Learning from Glass

As you maybe already know, at labs.info.nl we are happy to be able to test the design and development of so-called Glassware, apps for the new catchy device of Google. Together with Daphne Channa Horn who is one of the 3 people in the Netherlands in possession of a Glass. The last month we discussed a couple of apps with three clients of info.nl that cover different aspects of the new interaction model the device forces. Together with Greenwheels, bol.com and EYE Filmmuseum we came up with some interesting concepts. The first technical proof of concepts are ready, and will be completing in some full functional apps soon. I like to share the learnings with you here too.

First of all some general thoughts. I think it is very interesting to see how the glass is demanding a new design paradigm based on timely context. More even than mobile does, because there is a lot of pull in the way mobile apps work on you smartphone. With Glass all functionality should be based on context driven push. This is highly connected with the model of impulse shaped services I developed a couple of years ago. I presented my first thoughts at Reboot11, 2009, and refined the thinking for presentations at The Next Web conference and The Web and Beyond in 2010. It is a believe that all services in an you-web-based world will develop in that direction. The you-web is the situation that all the services we use are highly personalised on our one profile. Personal products and services will be ubiquitous. Like Google Now is offering, or a car with a dashboard that adapts to you needs, and of course another sign post: the Nest thermostat that learns from the user behavior to complete its working.

In my ideas there are three fundaments in thinking on impulsed shaped services.

  • You always put the service and the use of it in the middle. Not the device or screen. The service is the linking pin, touchpoints are remote controls and views on the service.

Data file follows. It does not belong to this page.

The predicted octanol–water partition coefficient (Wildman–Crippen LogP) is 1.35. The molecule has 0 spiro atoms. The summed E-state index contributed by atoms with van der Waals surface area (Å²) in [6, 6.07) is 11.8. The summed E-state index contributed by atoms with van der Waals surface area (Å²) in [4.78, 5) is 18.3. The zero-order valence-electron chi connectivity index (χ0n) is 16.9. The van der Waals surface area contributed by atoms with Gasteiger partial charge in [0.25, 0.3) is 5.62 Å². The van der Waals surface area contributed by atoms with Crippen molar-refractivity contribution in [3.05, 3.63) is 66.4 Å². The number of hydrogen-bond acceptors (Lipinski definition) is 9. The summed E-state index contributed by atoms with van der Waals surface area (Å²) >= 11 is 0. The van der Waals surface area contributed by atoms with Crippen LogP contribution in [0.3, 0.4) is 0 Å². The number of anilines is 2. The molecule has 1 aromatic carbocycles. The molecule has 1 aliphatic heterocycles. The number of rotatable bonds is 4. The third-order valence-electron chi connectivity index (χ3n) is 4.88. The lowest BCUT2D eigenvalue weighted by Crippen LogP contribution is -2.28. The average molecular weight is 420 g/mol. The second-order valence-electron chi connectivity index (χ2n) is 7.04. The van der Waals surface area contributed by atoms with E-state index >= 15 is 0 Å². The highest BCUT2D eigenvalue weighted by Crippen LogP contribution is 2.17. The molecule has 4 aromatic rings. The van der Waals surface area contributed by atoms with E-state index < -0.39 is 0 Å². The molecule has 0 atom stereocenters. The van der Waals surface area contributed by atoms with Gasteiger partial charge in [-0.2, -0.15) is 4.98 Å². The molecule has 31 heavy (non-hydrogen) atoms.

• You need to design for the radical now. Data and data science are the key ingredients to create profiles that learn constantly, the products and services are not static but adapt to the very moment of use.
  • Playful interactions are the way to generate the right flows, the persuasion, the behavior you want to let emerge.

Those three fundaments are still very valid, and working with a device like Google (but also a smartwatch as Pebble has the same characteristics) generates the right constrains to focus on these aspects. In the case of Glass, Google formulated four design guidelines. That map rather well.

  • Design for Glass
    Do not port existing apps or sites to Glass, start with a empty sheet. So think from the service, not from a touchpoint.
  • Don’t get in the way
    A service, and the output of it, should not lead to necessary actions. No modal interaction models. So let the use happen in the moment, and be hyper relevant only in that moment.
  • Keep it timely
    Context and moment in time are the drivers for all services. If it is not relevant in the moment, it is not relevant at all. Design for triggers in time and context.
  • Avoid the unexpected
    Glass is almost as nearby as you can get. It is important to value the user and be humble. Like the old adagio of Steve Krug: don’t make me think in hyper form.

So with this in the back of our minds we started to develop on Glassware. We chose a couple of clients of ours that could have an interesting use case, and created concepts that are differentiating in the specific elements of Glass design principles. Together with our UX designers and the learnings from the making of the first proof of concepts we came to three apps.


The first is for Greenwheels, the car sharing service. In the mobile app we already have the function built in that you can open the car with the app, without using the member card. So it was a rather small step to make this function work with Glass. The necessary ingredients are there: knowledge of location and simple interaction; as soon as the client of the car that is know to have made the reservation is standing next to the car, the service knows and asks the user if it should open the car. A nod, speaking instruction or tap on the Glass opens the car.


We combine this interaction with the service to lead you to the car in case you don’t know the exact location. Here another interesting aspect of the Glass comes to the surface; you need to have a subscription to a service, and after that it will use triggers to put notifications in the timeline. Because the timeline is the main interaction starter, you need to create moments to start the use of the service. To be clear: there is no deck with apps you can activate, this moments of notifications are the one and only triggers.